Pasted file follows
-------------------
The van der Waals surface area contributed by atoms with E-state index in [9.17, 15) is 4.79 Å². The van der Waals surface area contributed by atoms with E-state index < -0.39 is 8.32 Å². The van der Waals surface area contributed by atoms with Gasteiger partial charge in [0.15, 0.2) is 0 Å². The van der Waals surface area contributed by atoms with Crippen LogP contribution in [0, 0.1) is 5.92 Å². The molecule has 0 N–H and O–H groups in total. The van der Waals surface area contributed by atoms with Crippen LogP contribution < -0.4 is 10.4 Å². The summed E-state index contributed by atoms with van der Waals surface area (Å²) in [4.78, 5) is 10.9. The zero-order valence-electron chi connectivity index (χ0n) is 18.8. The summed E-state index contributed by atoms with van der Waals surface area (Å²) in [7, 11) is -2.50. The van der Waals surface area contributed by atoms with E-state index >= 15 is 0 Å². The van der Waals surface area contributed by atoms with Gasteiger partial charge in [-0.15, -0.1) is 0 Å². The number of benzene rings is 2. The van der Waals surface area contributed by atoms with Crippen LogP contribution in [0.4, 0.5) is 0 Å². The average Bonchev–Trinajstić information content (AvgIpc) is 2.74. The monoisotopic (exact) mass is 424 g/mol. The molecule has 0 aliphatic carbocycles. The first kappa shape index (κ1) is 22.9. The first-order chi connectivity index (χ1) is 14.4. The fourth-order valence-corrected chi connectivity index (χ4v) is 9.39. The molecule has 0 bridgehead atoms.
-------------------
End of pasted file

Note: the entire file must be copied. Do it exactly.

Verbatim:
The van der Waals surface area contributed by atoms with E-state index in [9.17, 15) is 4.79 Å². The van der Waals surface area contributed by atoms with E-state index < -0.39 is 8.32 Å². The van der Waals surface area contributed by atoms with Gasteiger partial charge in [0.15, 0.2) is 0 Å². The van der Waals surface area contributed by atoms with Crippen LogP contribution in [0, 0.1) is 5.92 Å². The molecule has 0 N–H and O–H groups in total. The van der Waals surface area contributed by atoms with Crippen LogP contribution < -0.4 is 10.4 Å². The summed E-state index contributed by atoms with van der Waals surface area (Å²) in [4.78, 5) is 10.9. The zero-order valence-electron chi connectivity index (χ0n) is 18.8. The summed E-state index contributed by atoms with van der Waals surface area (Å²) in [7, 11) is -2.50. The van der Waals surface area contributed by atoms with E-state index >= 15 is 0 Å². The van der Waals surface area contributed by atoms with Gasteiger partial charge in [-0.15, -0.1) is 0 Å². The number of benzene rings is 2. The van der Waals surface area contributed by atoms with Crippen LogP contribution in [0.4, 0.5) is 0 Å². The average Bonchev–Trinajstić information content (AvgIpc) is 2.74. The monoisotopic (exact) mass is 424 g/mol. The molecule has 0 aliphatic carbocycles. The first kappa shape index (κ1) is 22.9. The first-order chi connectivity index (χ1) is 14.4. The fourth-order valence-corrected chi connectivity index (χ4v) is 9.39. The molecule has 0 bridgehead atoms.